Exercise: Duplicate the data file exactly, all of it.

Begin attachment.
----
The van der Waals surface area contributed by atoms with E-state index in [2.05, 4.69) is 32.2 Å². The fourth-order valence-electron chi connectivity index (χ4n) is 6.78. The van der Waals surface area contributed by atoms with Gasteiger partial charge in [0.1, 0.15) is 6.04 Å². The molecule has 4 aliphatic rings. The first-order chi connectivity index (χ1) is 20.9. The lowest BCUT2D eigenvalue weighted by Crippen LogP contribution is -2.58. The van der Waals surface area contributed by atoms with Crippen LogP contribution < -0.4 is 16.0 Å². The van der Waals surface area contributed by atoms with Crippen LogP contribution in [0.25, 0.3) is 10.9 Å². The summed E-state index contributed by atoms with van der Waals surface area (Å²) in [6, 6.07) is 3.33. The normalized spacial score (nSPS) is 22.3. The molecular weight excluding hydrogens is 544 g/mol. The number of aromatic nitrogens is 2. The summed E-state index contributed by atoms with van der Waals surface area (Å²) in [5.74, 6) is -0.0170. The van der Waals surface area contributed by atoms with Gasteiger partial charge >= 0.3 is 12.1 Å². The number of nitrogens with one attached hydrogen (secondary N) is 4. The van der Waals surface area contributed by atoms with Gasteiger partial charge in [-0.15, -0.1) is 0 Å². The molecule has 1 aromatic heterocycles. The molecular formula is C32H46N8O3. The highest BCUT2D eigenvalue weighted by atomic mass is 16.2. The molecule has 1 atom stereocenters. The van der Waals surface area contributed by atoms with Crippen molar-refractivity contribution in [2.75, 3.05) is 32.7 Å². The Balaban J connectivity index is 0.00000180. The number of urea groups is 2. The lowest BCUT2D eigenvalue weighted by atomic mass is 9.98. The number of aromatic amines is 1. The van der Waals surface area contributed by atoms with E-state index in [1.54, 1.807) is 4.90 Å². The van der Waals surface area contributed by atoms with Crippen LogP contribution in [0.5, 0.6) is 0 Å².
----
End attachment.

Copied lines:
The van der Waals surface area contributed by atoms with E-state index in [2.05, 4.69) is 32.2 Å². The fourth-order valence-electron chi connectivity index (χ4n) is 6.78. The van der Waals surface area contributed by atoms with Gasteiger partial charge in [0.1, 0.15) is 6.04 Å². The molecule has 4 aliphatic rings. The first-order chi connectivity index (χ1) is 20.9. The lowest BCUT2D eigenvalue weighted by Crippen LogP contribution is -2.58. The van der Waals surface area contributed by atoms with Crippen LogP contribution < -0.4 is 16.0 Å². The van der Waals surface area contributed by atoms with Crippen LogP contribution in [0.25, 0.3) is 10.9 Å². The summed E-state index contributed by atoms with van der Waals surface area (Å²) in [6, 6.07) is 3.33. The normalized spacial score (nSPS) is 22.3. The molecular weight excluding hydrogens is 544 g/mol. The number of aromatic nitrogens is 2. The summed E-state index contributed by atoms with van der Waals surface area (Å²) in [5.74, 6) is -0.0170. The van der Waals surface area contributed by atoms with Gasteiger partial charge >= 0.3 is 12.1 Å². The number of nitrogens with one attached hydrogen (secondary N) is 4. The van der Waals surface area contributed by atoms with Gasteiger partial charge in [-0.15, -0.1) is 0 Å². The molecule has 1 aromatic heterocycles. The molecular formula is C32H46N8O3. The highest BCUT2D eigenvalue weighted by atomic mass is 16.2. The molecule has 1 atom stereocenters. The van der Waals surface area contributed by atoms with Crippen molar-refractivity contribution in [2.75, 3.05) is 32.7 Å². The Balaban J connectivity index is 0.00000180. The number of urea groups is 2. The lowest BCUT2D eigenvalue weighted by atomic mass is 9.98. The number of aromatic amines is 1. The van der Waals surface area contributed by atoms with E-state index in [1.54, 1.807) is 4.90 Å². The van der Waals surface area contributed by atoms with Crippen LogP contribution in [0.5, 0.6) is 0 Å².